Friday, September 21, 2012

Trials and errors.

I was talking to a patient the recently. The conversation was easy and fluid, just like doctors like discussions with patients to be. A blood pressure was too high so we needed to do something about it. Two medicines needed to become three. Because even though she was taking the two, her blood pressure was still uncontrolled.

I listened to the amazingly competent resident physician as he unfolded her medical history in front of me like a linen napkin. Stage two essential hypertension. Currently on a thiazide diuretic. Next came a calcium channel blocker. Now he wanted to add another medication because the pressure was still too high.

He gave me a clear explanation for his choices of medications. That resident cited all sorts of clinical trials with funny acronyms that spell out words like ACCOMPLISH and MERIT-hf and provided evidence for why each potential drug combination was or was not the best for this patient. I marveled at how well he knew the fine points of so many intricate medical studies and how effortlessly he applied them to his practice.

Honestly? He was all over that plan. So much so that I had nothing much to add. Who could argue with clinical trials?

"Is she taking all of her medicines?" I had to ask at least a couple of questions.

"Yes. She's very motivated and is taking them all. She brought her bottles in and everything."

Then he assured me that she was taking her medications, exercising, and watching her salt intake. So a third medicine it would be.

Admittedly, this resident had memorized more medical evidence than I had. I knew the rules and what to do, but when it came to calling out the names of each study and those fine details like, "3100 adult white males were randomized to this medicine versus placebo." Me? I tend to mostly know the impact of the study and what it means to patient care.

But I'm always super impressed by others who can recite the details.

So after my less-than-probing queries, we went to see the patient.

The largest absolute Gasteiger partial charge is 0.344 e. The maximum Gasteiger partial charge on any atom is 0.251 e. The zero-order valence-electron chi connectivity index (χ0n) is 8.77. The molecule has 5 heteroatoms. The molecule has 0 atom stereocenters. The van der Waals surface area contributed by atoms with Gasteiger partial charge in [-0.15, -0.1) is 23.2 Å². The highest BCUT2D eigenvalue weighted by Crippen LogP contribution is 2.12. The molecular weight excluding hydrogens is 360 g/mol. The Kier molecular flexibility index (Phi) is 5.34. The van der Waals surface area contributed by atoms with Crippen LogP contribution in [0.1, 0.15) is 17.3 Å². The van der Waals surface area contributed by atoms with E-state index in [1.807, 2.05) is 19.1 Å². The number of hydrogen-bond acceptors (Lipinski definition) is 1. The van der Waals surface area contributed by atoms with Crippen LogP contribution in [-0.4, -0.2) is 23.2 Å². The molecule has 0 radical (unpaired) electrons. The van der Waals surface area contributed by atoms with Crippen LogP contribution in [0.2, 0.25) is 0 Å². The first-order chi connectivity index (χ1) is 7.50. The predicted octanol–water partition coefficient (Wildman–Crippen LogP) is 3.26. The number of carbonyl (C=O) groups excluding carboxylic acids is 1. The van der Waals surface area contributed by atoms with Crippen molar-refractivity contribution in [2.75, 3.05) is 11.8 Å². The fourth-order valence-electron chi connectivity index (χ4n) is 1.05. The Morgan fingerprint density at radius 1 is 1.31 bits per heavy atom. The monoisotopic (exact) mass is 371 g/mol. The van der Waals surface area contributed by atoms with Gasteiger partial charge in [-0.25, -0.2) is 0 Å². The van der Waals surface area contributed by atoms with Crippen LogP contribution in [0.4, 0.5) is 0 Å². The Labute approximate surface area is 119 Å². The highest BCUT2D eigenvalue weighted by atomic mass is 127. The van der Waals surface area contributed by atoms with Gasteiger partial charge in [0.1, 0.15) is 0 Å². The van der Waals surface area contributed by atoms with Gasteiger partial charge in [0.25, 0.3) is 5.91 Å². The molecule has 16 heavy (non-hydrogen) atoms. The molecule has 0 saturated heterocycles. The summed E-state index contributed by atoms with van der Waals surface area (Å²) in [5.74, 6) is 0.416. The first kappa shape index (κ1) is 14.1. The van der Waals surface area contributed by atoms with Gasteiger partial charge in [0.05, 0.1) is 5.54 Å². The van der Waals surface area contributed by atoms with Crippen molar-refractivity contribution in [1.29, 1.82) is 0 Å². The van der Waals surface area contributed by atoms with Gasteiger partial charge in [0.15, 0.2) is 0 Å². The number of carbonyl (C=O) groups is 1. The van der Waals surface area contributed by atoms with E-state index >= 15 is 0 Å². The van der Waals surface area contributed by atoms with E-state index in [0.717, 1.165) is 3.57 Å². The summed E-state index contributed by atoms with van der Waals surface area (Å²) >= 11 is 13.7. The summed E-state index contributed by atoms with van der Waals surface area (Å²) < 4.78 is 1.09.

I exchanged pleasantries and explained that we were concerned about her blood pressure. That's when we launched into that easy-like-Sunday-morning chat about her hypertension and she seemed quite amenable to all of the things we were saying. I then thanked her for bringing in her pill bottles and asked if she'd minded showing them to me again.

"That's no problem," she answered and pulled out her medications as prescribed during our last visit and also during a recent  ER visit.

He was right. This lady seemed to have it together. Greying hair in a tight chignon. A careful application of lipstick. And a fancy blouse with ruffles along the front. All accessorized with a warm demeanor--the very best kind of "together."

My resident launched into a discussion about our plan to add another medicine. How she should take it. What side effects to look out for. All of that.

I kind of zoned out while he was talking. I read the labels on her bottles and made sure they matched the amounts recorded in her chart. Everything was spot on and the resident was nearly done with the encounter.

That's when I let my eyes do what they habitually do. Check the fill date and estimate the number of pills remaining in the bottle.

Fill date: July 20, 2012.
Quantity dispensed: Thirty pills for each prescription.
Amount in each bottle: Easily twenty.

Rut roh.

"Is this the last bottle you had filled?" I asked her.

"Yes ma'am."

I twirled the bottle over in my hand and pressed my lips together. My brow knitted and then unknitted; I didn't want to alarm her. "Do you ever . . . .sometimes. . . forget pills?"